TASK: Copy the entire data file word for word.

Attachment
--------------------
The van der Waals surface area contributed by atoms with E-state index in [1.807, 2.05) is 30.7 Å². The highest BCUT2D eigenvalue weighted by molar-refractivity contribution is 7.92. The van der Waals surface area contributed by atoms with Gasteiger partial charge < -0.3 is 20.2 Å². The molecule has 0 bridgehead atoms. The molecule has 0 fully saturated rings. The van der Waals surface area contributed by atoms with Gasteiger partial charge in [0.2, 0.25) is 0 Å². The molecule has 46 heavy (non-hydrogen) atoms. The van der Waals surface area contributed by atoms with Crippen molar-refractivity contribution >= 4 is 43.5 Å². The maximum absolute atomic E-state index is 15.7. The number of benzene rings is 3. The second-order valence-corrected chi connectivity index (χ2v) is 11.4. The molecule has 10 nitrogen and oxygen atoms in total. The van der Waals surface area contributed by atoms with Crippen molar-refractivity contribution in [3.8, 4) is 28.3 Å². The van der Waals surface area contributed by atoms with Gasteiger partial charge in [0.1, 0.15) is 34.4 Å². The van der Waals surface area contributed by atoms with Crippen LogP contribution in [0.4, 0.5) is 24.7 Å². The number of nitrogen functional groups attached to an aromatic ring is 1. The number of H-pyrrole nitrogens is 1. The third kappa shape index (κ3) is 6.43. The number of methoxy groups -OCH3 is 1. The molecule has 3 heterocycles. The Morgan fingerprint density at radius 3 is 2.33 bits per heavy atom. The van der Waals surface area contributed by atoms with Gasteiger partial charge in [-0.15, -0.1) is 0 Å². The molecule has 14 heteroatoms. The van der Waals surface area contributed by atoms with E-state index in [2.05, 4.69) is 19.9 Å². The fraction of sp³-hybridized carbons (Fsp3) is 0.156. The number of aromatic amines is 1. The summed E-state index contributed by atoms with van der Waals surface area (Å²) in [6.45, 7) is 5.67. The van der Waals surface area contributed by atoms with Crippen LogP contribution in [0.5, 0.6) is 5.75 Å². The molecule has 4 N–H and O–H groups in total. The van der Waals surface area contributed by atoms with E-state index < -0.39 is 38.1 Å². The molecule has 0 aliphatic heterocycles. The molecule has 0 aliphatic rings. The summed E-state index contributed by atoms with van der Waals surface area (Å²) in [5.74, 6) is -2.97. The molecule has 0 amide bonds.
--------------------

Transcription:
The van der Waals surface area contributed by atoms with E-state index in [1.807, 2.05) is 30.7 Å². The highest BCUT2D eigenvalue weighted by molar-refractivity contribution is 7.92. The van der Waals surface area contributed by atoms with Gasteiger partial charge < -0.3 is 20.2 Å². The molecule has 0 bridgehead atoms. The molecule has 0 fully saturated rings. The van der Waals surface area contributed by atoms with Gasteiger partial charge in [0.2, 0.25) is 0 Å². The molecule has 46 heavy (non-hydrogen) atoms. The van der Waals surface area contributed by atoms with Crippen molar-refractivity contribution >= 4 is 43.5 Å². The maximum absolute atomic E-state index is 15.7. The number of benzene rings is 3. The second-order valence-corrected chi connectivity index (χ2v) is 11.4. The molecule has 10 nitrogen and oxygen atoms in total. The van der Waals surface area contributed by atoms with Crippen molar-refractivity contribution in [3.8, 4) is 28.3 Å². The van der Waals surface area contributed by atoms with Gasteiger partial charge in [0.1, 0.15) is 34.4 Å². The van der Waals surface area contributed by atoms with Crippen LogP contribution in [0.4, 0.5) is 24.7 Å². The number of nitrogen functional groups attached to an aromatic ring is 1. The number of H-pyrrole nitrogens is 1. The third kappa shape index (κ3) is 6.43. The number of methoxy groups -OCH3 is 1. The molecule has 3 heterocycles. The Morgan fingerprint density at radius 3 is 2.33 bits per heavy atom. The van der Waals surface area contributed by atoms with Gasteiger partial charge in [-0.15, -0.1) is 0 Å². The molecule has 14 heteroatoms. The van der Waals surface area contributed by atoms with E-state index in [2.05, 4.69) is 19.9 Å². The fraction of sp³-hybridized carbons (Fsp3) is 0.156. The number of aromatic amines is 1. The summed E-state index contributed by atoms with van der Waals surface area (Å²) in [6.45, 7) is 5.67. The van der Waals surface area contributed by atoms with Crippen LogP contribution in [0.5, 0.6) is 5.75 Å². The molecule has 4 N–H and O–H groups in total. The van der Waals surface area contributed by atoms with E-state index < -0.39 is 38.1 Å². The molecule has 0 aliphatic heterocycles. The molecule has 0 aliphatic rings. The summed E-state index contributed by atoms with van der Waals surface area (Å²) in [5.74, 6) is -2.97. The molecule has 0 amide bonds.